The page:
Acta Crystallographica Section A

Foundations of Crystallography

Volume 69, Part 1 (January 2013)

Bragg centennial

Acta Cryst. (2013). A69, 37-44    [ doi:10.1107/S0108767312036021 ]

The early development of neutron diffraction: science in the wings of the Manhattan Project

T. E. Mason, T. J. Gawne, S. E. Nagler, M. B. Nestor and J. M. Carpenter

Abstract: Although neutron diffraction was first observed using radioactive decay sources shortly after the discovery of the neutron, it was only with the availability of higher intensity neutron beams from the first nuclear reactors, constructed as part of the Manhattan Project, that systematic investigation of Bragg scattering became possible. Remarkably, at a time when the war effort was singularly focused on the development of the atomic bomb, groups working at Oak Ridge and Chicago carried out key measurements and recognized the future utility of neutron diffraction quite independent of its contributions to the measurement of nuclear cross sections. Ernest O. Wollan, Lyle B. Borst and Walter H. Zinn were all able to observe neutron diffraction in 1944 using the X-10 graphite reactor and the CP-3 heavy water reactor. Subsequent work by Wollan and Clifford G. Shull, who joined Wollan's group at Oak Ridge in 1946, laid the foundations for widespread application of neutron diffraction as an important research tool.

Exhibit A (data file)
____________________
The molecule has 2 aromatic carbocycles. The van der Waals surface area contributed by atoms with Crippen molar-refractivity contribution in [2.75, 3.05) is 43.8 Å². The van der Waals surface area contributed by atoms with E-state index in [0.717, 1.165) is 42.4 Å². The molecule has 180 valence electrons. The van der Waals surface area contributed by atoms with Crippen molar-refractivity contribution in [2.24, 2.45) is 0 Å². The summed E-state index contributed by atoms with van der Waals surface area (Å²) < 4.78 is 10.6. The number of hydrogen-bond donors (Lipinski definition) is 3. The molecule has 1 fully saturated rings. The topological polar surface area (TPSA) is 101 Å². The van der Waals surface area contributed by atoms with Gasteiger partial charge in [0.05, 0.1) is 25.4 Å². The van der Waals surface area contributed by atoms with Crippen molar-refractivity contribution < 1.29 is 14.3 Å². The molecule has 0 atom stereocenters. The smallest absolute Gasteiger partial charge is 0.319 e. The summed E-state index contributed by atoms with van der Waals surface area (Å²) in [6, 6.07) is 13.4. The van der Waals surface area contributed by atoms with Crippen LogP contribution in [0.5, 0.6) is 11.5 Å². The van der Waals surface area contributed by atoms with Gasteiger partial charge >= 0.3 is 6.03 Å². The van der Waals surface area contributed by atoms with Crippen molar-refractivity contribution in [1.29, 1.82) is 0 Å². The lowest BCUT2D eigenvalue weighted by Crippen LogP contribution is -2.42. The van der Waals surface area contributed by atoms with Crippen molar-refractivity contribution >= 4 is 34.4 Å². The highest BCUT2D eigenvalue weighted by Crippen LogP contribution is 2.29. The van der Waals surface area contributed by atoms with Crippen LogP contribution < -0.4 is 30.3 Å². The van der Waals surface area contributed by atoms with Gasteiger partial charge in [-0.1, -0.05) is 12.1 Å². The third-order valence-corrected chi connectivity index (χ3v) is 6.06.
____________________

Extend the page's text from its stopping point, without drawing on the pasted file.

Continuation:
Keywords: neutron diffraction; Manhattan Project.

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[ doi:10.1107/S0108767312036021/wl5168sup1.pptx ]
Presentation by Thom Mason at the Bragg Centennial Symposium, Adelaide, 6 December 2012

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[ doi:10.1107/S0108767312036021/wl5168sup2.pdf ]
Presentation by Thom Mason at the Bragg Centennial Symposium, Adelaide, 6 December 2012


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